You know all those tax breaks that were scheduled to expire at the end of 2014? More than 50 of them didn’t expire after all but were extended at the last minute by Congress and the president with the Tax Increase Prevention Act, which was signed Dec. 19, 2014.
That’s good news for people who have private mortgage insurance, suffered a foreclosure or short sale or live in a state with no INCOME TAX. Teachers and college students also benefited, as did homeowners who made energy-saving improvements.
The 50-plus tax breaks, which applied to both businesses and individuals, now will mostly expire at the end of 2015 – unless they’re extended again. Yes, this happened last year, too.
“It seems like each year [Congress is] waiting longer and longer to sign the bill,” says Jessie Seaman, senior associate attorney at the Tax Defense Network in Jacksonville, Florida. “I have a feeling it will be the same way in 2015.”
In recent years, the tax breaks have been extended piecemeal – one or two years at a time – because many members of Congress say they want to revamp the tax code. So far, that hasn’t happened. But by extending the tax breaks for a year at a time, Congress leaves its options open.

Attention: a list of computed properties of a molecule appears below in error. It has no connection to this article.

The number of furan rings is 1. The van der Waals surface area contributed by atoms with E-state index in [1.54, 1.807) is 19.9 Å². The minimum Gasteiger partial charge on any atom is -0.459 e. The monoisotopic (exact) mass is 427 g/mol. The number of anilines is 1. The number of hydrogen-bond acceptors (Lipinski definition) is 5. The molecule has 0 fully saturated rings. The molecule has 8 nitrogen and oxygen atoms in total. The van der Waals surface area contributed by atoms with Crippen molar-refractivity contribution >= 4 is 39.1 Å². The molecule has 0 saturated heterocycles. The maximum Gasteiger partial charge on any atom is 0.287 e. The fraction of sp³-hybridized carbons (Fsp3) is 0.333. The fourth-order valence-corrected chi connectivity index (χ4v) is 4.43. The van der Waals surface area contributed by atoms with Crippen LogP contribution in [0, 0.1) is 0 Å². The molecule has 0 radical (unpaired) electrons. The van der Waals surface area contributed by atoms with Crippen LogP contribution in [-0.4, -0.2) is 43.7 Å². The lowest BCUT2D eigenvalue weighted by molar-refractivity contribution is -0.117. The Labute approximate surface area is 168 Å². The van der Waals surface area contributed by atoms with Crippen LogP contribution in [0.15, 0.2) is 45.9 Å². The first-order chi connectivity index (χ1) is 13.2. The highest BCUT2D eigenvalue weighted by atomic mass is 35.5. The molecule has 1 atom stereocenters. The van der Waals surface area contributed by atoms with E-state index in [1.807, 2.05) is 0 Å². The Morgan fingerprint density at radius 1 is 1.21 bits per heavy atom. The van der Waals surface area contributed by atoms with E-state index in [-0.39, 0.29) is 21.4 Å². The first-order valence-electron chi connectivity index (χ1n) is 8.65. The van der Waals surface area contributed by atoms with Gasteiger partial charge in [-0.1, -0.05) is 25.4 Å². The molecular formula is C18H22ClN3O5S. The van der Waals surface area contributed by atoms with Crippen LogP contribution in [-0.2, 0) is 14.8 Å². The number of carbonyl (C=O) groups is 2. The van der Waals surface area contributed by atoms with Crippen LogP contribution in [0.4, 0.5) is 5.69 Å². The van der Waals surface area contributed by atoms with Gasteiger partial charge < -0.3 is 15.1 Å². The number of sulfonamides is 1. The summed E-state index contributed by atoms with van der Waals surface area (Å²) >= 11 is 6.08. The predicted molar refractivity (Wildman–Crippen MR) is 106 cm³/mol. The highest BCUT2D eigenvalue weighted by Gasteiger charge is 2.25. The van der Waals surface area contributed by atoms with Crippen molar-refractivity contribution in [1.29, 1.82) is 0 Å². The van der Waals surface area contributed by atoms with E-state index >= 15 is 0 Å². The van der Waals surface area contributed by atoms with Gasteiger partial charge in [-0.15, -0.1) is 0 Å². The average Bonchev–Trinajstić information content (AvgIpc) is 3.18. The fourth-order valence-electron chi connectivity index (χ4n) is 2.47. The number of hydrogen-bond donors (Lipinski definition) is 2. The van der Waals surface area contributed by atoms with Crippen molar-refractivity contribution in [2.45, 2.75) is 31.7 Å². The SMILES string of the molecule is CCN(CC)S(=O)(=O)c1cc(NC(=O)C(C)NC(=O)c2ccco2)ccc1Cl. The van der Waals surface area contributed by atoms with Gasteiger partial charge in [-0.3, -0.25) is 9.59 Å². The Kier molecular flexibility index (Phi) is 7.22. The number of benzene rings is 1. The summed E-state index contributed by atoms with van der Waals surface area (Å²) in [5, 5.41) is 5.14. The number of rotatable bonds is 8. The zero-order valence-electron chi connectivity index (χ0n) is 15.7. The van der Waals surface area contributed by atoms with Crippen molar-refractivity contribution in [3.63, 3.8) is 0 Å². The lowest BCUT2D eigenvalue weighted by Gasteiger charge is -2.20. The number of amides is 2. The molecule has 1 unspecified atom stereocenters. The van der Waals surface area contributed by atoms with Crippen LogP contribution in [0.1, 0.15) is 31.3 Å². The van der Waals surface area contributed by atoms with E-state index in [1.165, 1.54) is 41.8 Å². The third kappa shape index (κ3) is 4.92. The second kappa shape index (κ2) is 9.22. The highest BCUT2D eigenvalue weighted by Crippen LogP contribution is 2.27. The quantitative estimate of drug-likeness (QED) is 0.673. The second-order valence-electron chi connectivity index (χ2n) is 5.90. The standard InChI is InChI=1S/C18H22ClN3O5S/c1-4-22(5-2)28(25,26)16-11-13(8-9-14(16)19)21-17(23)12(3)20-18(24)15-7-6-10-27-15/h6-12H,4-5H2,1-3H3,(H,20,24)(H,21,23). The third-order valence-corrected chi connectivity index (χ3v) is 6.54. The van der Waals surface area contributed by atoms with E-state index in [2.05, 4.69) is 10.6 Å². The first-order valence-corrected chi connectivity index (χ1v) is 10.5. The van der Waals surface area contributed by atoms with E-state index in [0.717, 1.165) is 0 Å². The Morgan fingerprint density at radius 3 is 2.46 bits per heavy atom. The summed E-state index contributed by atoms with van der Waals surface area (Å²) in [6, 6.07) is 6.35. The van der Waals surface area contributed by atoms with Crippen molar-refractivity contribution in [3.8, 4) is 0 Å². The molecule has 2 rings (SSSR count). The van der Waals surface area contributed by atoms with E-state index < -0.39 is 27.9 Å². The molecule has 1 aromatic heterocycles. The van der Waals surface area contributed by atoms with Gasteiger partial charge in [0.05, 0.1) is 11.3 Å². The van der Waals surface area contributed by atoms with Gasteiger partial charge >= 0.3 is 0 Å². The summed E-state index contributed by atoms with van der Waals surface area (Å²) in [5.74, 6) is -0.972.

Will the tax breaks be extended at the end of 2015? It’s really anybody’s guess.
“That would require a lot more than a crystal ball,” says Bob Meighan, vice president of TURBOTAXin San Diego. “It would require tremendous insight into the incoming Congress.”
The tax breaks include regular deductions, which require you to itemize to deduct the amount from your adjusted gross income, “above the line” deductions, available even to those who don’t itemize, and tax credits, which are deducted from your tax liability.
Here are seven freshly extended tax breaks that will save individual taxpayers money